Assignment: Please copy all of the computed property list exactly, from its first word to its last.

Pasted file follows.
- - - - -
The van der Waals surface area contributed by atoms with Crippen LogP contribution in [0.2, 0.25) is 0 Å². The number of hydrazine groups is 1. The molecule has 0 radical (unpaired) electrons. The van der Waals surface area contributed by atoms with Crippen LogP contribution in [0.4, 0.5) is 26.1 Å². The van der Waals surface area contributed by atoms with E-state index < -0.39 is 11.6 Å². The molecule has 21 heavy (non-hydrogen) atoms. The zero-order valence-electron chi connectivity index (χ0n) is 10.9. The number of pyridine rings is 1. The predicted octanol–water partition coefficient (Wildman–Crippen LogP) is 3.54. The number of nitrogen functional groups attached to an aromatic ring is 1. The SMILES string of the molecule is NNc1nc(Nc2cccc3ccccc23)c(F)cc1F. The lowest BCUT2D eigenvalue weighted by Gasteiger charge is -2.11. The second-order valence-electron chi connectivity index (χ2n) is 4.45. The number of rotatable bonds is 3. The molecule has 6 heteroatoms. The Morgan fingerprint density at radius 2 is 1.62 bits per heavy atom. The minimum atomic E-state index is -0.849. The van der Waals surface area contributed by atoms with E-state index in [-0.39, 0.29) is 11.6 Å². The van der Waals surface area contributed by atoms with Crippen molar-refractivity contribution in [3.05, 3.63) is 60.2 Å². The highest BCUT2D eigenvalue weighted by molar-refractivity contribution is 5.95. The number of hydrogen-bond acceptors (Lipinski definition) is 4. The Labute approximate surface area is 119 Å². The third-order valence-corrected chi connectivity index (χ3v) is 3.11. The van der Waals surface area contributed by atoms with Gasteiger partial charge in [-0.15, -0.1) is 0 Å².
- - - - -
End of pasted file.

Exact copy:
The van der Waals surface area contributed by atoms with Crippen LogP contribution in [0.2, 0.25) is 0 Å². The number of hydrazine groups is 1. The molecule has 0 radical (unpaired) electrons. The van der Waals surface area contributed by atoms with Crippen LogP contribution in [0.4, 0.5) is 26.1 Å². The van der Waals surface area contributed by atoms with E-state index < -0.39 is 11.6 Å². The molecule has 21 heavy (non-hydrogen) atoms. The zero-order valence-electron chi connectivity index (χ0n) is 10.9. The number of pyridine rings is 1. The predicted octanol–water partition coefficient (Wildman–Crippen LogP) is 3.54. The number of nitrogen functional groups attached to an aromatic ring is 1. The SMILES string of the molecule is NNc1nc(Nc2cccc3ccccc23)c(F)cc1F. The lowest BCUT2D eigenvalue weighted by Gasteiger charge is -2.11. The second-order valence-electron chi connectivity index (χ2n) is 4.45. The number of rotatable bonds is 3. The molecule has 6 heteroatoms. The Morgan fingerprint density at radius 2 is 1.62 bits per heavy atom. The minimum atomic E-state index is -0.849. The van der Waals surface area contributed by atoms with E-state index in [-0.39, 0.29) is 11.6 Å². The van der Waals surface area contributed by atoms with Crippen molar-refractivity contribution in [3.05, 3.63) is 60.2 Å². The highest BCUT2D eigenvalue weighted by molar-refractivity contribution is 5.95. The number of hydrogen-bond acceptors (Lipinski definition) is 4. The Labute approximate surface area is 119 Å². The third-order valence-corrected chi connectivity index (χ3v) is 3.11. The van der Waals surface area contributed by atoms with Gasteiger partial charge in [-0.15, -0.1) is 0 Å².